If only Greta’s mum – Malena Ernman had thought of that. According to Air New Zealand’s on-line carbon calculator it would have cost her just $61.60 to off-set the 2718 kg of carbon produced by a single passenger travelling return from Stockholm to Auckland.
But of course the Flygskam movement doesn’t buy into the idea that planting trees and flying somehow cancel each other out. Just as you can fly without buying off-sets you can plant trees without taking to the skies.
They’re not alone in questioning the assumptions behind off-setting.
Deutche Welle recently quoted Pope Francis as saying if you follow the logic of offsetting you would try and deal with the curse of war by forcing munitions manufacturers to build hospitals for the victims of their bombs.
Pope Francis view will be informed by the centuries old debate over whether the Catholic Church’s practice of allowing people to buy indulgences during the Middle Ages contributed to an increase in sin.
There’s no shortage of academic articles on the topic with the majority concluding it did – but there are dissenters.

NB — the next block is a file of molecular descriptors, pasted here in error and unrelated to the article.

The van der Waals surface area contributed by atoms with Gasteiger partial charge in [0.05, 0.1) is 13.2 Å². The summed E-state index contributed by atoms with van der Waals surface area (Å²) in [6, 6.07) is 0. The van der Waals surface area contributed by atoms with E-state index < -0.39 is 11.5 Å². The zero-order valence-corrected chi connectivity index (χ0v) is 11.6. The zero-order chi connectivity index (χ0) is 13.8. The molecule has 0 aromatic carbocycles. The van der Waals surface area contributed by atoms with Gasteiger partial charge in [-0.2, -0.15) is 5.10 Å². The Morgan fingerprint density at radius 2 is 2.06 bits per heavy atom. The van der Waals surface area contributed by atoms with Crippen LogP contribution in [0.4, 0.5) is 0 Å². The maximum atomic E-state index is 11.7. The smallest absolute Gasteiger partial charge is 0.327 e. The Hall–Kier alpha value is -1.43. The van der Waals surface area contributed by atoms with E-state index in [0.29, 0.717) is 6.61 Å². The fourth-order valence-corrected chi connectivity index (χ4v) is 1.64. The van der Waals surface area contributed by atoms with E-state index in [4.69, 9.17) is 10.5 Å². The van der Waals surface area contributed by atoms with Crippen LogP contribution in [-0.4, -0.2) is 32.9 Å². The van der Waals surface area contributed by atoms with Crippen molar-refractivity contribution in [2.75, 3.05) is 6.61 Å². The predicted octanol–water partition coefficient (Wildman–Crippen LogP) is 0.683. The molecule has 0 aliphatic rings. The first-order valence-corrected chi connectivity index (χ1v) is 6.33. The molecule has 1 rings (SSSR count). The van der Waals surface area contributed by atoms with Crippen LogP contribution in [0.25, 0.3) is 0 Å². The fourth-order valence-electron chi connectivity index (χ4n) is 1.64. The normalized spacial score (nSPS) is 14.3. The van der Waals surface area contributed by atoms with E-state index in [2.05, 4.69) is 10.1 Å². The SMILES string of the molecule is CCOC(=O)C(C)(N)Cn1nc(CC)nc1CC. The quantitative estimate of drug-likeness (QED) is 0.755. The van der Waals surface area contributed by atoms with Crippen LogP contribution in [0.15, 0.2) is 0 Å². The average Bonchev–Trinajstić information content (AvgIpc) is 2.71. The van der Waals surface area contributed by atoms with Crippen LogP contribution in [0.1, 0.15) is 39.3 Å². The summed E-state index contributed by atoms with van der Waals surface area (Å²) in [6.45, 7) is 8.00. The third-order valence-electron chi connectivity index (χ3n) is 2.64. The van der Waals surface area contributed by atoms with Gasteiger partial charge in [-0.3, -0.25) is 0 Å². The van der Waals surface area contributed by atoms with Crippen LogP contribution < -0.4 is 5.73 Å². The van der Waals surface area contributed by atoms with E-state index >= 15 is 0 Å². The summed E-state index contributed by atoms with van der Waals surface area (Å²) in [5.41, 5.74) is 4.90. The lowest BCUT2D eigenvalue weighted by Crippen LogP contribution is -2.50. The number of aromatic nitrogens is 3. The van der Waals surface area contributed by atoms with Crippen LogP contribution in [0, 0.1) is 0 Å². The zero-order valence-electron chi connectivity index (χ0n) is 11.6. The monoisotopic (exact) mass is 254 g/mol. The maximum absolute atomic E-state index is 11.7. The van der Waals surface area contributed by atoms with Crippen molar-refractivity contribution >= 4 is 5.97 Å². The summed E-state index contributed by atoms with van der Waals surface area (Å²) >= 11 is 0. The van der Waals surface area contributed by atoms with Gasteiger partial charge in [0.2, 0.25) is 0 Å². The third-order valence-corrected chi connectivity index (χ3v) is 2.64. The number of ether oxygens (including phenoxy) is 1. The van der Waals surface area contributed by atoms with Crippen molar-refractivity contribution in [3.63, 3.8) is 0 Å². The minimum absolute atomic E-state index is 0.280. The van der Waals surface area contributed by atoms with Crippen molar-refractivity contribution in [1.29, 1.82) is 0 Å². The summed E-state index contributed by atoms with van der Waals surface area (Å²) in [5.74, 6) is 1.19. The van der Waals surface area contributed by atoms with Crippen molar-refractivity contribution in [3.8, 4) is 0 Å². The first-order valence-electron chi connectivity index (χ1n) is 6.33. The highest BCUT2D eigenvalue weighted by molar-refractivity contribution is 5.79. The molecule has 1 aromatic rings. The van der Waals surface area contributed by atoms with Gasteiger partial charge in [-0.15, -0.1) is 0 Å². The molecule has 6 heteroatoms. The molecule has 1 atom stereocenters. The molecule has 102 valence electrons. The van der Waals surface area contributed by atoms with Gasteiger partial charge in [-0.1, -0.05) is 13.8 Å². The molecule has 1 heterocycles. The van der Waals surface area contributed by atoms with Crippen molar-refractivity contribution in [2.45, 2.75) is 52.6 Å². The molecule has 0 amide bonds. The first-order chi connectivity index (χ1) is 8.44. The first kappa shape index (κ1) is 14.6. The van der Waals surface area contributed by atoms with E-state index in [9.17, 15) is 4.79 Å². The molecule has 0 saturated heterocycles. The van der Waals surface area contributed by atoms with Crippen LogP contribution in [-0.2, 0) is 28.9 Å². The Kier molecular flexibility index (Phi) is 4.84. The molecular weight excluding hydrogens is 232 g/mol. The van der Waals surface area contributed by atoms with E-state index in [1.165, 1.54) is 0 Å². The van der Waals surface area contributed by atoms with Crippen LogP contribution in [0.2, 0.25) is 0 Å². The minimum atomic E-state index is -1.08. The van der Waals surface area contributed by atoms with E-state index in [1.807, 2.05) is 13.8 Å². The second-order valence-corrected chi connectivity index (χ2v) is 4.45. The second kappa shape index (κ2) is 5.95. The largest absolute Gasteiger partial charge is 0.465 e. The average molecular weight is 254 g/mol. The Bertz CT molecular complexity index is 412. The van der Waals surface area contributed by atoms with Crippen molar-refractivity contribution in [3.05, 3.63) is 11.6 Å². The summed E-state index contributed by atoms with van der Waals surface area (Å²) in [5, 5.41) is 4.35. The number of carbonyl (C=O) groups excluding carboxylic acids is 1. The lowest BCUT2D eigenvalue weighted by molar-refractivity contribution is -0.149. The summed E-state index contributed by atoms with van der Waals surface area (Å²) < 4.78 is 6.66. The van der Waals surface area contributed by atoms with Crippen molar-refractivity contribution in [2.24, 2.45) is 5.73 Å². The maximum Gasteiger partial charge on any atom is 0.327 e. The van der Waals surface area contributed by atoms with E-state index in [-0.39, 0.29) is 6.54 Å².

In a paper titled: The Economics of Religious Indulgences economists Alberto Cassone and Carla Marchese conclude given the right conditions indulgences don’t necessarily encourage sin.
And the promoters of offsetting are no doubt banking on that being the case – but the evidence is sketchy.
In Offsetting Green Guilt Yale University economist Matthew Kotchen wrote that carbon offsets pose interesting new areas for economists to study – namely: "Could voluntary carbon offsets, like indulgences of yor, actually increase people’s gas-guzzling, energy consuming ways?"
Matthew Kotchen concluded: “My own view is that purchasing offsets is better than nothing… Yet when considering ways to reduce your own carbon foot-print, you should compare offsetting to the more certain alternative of directly reducing your emissions… Reduce what you can, offset what you can’t."